Friday, April 18, 2014

Good Friday Sermon of Fr. Aidan Logan, O.C.S.O.

Below is the text of Fr. Aidan Logan's sermon which was delivered during the Tre Ore service at Assumption Grotto.  He is seen above taking the Blessed Sacrament from the Altar of Repose to the main Altar just before Communion on Good Friday.

Good Friday, 2014
Assumption Grotto Church, Detroit

But when they came to Jesus and saw that he was already dead,
they did not break his legs,
but one soldier thrust his lance into his side,
and immediately blood and water flowed out.
An eyewitness has testified, and his testimony is true;
he knows that he is speaking the truth,
so that you also may come to believe.
For this happened so that the Scripture passage might be fulfilled:
“Not a bone of it will be broken.”
And again another passage says:
“They will look upon him whom they have pierced.”

We are so used to hearing the gospel accounts of our Lord’s passion and death that we can miss things that that for those who wrote them and who first heard them were of great importance. The piercing of our Lord’s side and the blood and water that poured out is a case in point. Jesus is dead. The perfect and eternal sacrifice is complete. What more can be said? A great deal!

In sacred scripture blood is much more than a biological phenomenon. Blood is the very stuff of life. We might even say that for Moses and the prophets blood was where the soul resided. And in a certain sense they were right. Remove the blood or stop the heart of any living thing and death is inevitable.

From the very beginning blood has almost a personality of it’s own. Behold, said God to Cane, your brother’s blood is crying out  from the ground. The blood of the Passover Lamb saved the firstborn of Israel. The covenant of Sinai was sealed with blood sprinkled upon the altar, the book of the law and the people. The Law of Moses forbade the consumption of blood and contact with blood rendered one ritually impure. Because the spilling of blood meant death, contact with blood incurred, if not absolute guilt, then at least involvement in death.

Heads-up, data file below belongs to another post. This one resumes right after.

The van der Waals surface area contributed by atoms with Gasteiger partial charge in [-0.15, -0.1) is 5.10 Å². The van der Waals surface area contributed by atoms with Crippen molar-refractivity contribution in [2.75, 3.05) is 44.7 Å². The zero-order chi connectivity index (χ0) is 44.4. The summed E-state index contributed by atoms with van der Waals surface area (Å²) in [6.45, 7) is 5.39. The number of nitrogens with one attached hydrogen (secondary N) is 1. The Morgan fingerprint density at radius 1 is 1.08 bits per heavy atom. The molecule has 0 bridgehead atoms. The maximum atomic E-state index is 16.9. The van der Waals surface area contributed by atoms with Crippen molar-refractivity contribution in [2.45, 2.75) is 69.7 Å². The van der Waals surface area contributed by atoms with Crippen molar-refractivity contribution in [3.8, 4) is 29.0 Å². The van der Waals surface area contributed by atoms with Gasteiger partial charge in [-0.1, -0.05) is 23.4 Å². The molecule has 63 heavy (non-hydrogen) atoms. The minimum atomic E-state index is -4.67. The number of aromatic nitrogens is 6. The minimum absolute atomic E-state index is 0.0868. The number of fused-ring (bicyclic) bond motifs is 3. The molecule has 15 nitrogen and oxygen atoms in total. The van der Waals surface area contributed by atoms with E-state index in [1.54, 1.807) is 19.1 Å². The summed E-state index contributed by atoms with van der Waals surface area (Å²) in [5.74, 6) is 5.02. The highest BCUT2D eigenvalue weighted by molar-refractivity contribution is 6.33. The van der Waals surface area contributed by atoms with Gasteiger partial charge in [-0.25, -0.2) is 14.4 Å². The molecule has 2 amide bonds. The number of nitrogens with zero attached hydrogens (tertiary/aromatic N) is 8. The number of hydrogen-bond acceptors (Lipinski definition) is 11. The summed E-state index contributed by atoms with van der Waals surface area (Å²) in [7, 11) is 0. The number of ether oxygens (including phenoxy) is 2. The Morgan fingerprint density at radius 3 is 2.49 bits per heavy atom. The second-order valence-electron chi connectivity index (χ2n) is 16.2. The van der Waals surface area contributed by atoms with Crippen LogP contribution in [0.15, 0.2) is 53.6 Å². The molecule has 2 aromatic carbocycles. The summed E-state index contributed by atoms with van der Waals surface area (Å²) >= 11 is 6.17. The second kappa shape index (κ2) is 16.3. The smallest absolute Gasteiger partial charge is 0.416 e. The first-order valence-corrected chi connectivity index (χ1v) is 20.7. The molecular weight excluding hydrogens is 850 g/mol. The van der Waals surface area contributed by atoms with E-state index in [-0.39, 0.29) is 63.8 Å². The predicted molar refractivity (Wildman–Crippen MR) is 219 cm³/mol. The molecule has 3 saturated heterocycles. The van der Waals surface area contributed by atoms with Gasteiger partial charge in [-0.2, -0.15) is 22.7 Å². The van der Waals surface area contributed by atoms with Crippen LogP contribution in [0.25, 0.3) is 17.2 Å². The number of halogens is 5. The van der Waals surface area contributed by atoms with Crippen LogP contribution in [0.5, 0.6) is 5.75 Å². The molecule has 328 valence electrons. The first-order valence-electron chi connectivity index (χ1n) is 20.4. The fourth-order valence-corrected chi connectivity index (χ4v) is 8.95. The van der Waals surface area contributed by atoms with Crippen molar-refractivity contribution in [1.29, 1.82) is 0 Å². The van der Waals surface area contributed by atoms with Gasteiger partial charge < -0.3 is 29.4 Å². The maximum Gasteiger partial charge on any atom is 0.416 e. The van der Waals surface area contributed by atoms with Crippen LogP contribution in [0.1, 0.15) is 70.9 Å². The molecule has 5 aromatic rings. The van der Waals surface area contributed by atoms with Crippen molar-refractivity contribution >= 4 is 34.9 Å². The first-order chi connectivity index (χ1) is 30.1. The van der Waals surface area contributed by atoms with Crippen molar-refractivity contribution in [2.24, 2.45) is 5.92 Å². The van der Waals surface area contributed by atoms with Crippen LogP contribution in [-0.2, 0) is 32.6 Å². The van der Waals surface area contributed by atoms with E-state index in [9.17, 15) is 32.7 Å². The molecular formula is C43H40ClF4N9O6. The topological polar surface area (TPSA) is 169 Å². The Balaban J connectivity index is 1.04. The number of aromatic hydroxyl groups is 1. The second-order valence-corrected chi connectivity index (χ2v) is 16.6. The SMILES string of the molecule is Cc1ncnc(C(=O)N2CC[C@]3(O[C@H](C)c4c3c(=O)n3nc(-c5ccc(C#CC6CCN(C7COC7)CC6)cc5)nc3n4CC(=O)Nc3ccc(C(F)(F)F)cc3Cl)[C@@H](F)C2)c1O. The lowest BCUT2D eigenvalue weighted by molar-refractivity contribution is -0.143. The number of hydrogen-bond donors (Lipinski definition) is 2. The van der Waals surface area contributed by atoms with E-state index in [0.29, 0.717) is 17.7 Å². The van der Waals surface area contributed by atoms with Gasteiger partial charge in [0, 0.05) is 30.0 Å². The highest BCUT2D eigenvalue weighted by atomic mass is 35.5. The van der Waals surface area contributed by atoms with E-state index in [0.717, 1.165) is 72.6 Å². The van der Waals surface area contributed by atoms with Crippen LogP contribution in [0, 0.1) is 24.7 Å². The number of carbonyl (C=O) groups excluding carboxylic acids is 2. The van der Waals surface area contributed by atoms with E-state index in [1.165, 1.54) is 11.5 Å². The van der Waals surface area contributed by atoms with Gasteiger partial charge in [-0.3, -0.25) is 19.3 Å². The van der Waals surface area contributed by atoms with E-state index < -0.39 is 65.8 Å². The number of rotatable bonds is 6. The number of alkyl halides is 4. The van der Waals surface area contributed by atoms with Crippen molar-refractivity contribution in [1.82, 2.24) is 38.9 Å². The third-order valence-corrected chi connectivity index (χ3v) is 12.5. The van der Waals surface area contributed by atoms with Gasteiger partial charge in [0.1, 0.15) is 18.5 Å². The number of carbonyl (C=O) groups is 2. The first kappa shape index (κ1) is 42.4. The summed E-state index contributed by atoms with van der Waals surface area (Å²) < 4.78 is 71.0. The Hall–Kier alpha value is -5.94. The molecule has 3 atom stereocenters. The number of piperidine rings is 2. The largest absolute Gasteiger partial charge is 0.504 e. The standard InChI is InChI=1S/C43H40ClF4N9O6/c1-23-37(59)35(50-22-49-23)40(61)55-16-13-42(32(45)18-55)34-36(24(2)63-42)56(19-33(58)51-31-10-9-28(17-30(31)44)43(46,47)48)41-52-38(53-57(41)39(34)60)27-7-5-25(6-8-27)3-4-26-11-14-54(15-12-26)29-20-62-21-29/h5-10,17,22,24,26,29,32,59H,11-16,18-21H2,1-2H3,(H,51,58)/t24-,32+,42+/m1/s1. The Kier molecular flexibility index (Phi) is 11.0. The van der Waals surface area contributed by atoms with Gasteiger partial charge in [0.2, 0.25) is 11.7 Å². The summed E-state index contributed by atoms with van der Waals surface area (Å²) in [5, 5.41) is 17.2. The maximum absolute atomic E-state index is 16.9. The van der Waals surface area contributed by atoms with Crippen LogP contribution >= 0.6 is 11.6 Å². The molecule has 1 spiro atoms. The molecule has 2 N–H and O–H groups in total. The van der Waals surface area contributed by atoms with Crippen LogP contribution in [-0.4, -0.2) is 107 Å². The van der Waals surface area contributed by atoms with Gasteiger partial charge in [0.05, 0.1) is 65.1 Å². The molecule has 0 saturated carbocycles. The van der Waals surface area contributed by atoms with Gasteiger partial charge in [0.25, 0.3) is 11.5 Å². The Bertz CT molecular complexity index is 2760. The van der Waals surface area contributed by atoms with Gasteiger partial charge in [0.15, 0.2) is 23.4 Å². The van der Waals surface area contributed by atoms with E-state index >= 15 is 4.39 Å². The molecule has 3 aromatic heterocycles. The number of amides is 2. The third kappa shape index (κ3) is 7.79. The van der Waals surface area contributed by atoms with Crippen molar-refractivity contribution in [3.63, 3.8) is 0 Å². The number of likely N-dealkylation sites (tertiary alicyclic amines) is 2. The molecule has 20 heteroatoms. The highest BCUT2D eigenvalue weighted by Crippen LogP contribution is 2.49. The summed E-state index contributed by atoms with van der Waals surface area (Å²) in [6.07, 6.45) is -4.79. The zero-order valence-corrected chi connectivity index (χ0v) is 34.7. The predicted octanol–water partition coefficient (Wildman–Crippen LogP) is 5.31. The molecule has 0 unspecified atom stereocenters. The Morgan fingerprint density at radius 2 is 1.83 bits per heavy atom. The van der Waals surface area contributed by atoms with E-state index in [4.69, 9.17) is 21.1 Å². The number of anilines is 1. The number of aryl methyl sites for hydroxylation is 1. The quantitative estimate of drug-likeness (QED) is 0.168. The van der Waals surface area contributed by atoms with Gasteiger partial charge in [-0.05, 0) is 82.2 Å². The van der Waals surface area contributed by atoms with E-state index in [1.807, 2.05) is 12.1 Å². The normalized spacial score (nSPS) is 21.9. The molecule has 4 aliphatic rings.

This explains why the crowd was so perplexed and even outraged  when, in response to their question “How can this man give us his flesh to eat?”  Jesus said: Unless you eat he flesh and drink the blood of the Son of Man you have no life in you. He who eats my flesh and drinks my blood has eternal life and I will raise him up on the last day. For my flesh is real food and my blood is real drink.

One of the soldiers pierced his side with a lance and immediately the flowed out blood and water. Not just a trickle but a flow and in reality an overwhelming torrent! For this is not any ordinary blood and water coming from a dead body hanging on a cross. This is the lifeblood of God-made-man.

In St. Matthew’s passion narrative we read:
When Pilate saw that he was not succeeding at all,
but that a riot was breaking out instead,
he took water and washed his hands in the sight of the crowd,
saying, “I am innocent of this man’s blood.
Look to it yourselves.”
And the whole people said in reply,
“His blood be upon us and upon our children.”
“His blood be upon us and upon our children.”  These chilling words, like so much else in the passion of Christ, are words of unintended prophesy. Uttered in hatred they reveal to us the infinite love of God.
Is it not better that one man should die for the people? … All hail, king of the Jews! … I find no guilt in him. … Over his head they wrote the accusation: Jesus of Nazareth, the King of the Jews.

His blood be upon us and upon our children. And it is. It is upon all of us. By our sins we are all implicated in his death. By his mercy we are washed clean of sin in his blood. His blood cries out from the ground more loudly and eloquently than that of Able. Not to accuse of sin but to call down upon us the mercy and love of God. His blood marks the doorposts of our souls warding off the angel of eternal death and beaconing that angel who will lead us to eternal life. His blood be upon us and upon our children.

This flow, this mighty torrent of blood and water is the sacramental life of the Church. It is inexhaustible. It springs up wherever the waters of Baptism flow, wherever the Chalice of Salvation is lifted up. Our Lord calls to each of us from the royal throne of his cross:
Washed and be made clean! Come, drink of the fountain of eternal life!

His blood be upon us and upon our children. What better prayer can we offer on this Good Friday? How else can we respond to the infinite love of God revealed to us on the cross? Is there any other way to accept with all our hearts the boundless mercy and compassion of God revealed in our Lord Jesus Christ than to say with all our hearts: His blood be upon us and upon our children?

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The obedient are not held captive by Holy Mother Church;
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